Amphoterism

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In chemistry, an amphoteric substance is one that can react as either an acid or base.

Examples

Examples include amino acids, proteins, and water. Many metals (such as zinc, tin, lead, aluminium, and beryllium) and most metalloids have amphoteric oxides.

For example, zinc oxide (ZnO) reacts differently depending on the pH of the solution:

In acids: ZnO + 2H+ → Zn2+ + H2O

In bases: ZnO + H2O + 2OH- → [Zn(OH)4]2-

This effect can be used to separate different cations, such as zinc from manganese.

There are many other examples of chemical compounds which are also amphoteric, for the simplest example water:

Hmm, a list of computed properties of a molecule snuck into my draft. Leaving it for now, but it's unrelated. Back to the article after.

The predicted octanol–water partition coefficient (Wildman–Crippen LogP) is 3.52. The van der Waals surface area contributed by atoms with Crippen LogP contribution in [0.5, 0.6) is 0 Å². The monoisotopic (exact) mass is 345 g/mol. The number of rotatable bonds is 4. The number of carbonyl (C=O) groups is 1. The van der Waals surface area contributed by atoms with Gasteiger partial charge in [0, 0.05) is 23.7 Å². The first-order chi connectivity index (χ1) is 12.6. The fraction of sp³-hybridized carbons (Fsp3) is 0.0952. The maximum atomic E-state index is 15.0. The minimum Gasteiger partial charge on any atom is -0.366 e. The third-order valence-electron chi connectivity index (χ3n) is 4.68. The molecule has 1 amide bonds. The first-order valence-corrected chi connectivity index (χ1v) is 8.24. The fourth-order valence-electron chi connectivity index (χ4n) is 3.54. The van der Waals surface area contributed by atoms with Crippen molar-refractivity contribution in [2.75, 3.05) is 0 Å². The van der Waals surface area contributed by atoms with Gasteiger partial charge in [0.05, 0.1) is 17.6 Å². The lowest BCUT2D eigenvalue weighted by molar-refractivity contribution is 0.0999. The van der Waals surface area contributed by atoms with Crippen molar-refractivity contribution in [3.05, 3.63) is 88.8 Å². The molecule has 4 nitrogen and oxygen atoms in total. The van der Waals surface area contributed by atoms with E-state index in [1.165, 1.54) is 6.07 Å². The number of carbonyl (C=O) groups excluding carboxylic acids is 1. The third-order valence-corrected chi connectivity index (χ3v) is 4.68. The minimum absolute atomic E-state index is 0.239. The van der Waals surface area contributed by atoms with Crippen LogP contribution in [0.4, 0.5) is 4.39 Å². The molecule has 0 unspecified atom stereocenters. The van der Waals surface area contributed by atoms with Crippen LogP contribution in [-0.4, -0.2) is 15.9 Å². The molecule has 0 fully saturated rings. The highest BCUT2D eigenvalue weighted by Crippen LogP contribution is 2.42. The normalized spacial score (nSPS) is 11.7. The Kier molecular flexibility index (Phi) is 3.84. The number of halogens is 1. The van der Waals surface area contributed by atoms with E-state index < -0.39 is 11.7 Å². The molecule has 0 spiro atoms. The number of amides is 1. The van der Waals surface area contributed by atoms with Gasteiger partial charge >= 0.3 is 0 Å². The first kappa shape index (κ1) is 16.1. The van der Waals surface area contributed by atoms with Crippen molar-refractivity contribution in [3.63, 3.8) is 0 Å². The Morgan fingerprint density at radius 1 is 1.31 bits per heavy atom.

BASE (Proton Acceptor): H2O + HCl → H3O+ + Cl

ACID (Proton Donor): H2O + NH3 → NH4+ + OH

(Indeed, it can do both at once: 2H2O → H3O+ + OH)

Aluminium hydroxide is as well:

Base (neutralizing an acid): Al(OH)3 + 3HCl → AlCl3 + 3H2O

Acid (neutralizing a base): Al(OH)3 + NaOH → NaAl(OH)4

Beryllium hydroxide is also amphoteric:

Base: Be(OH)2 + 2HCl → BeCl2 + 2H2O

Acid: Be(OH)2 + 2NaOH → Na2Be(OH)4

See also

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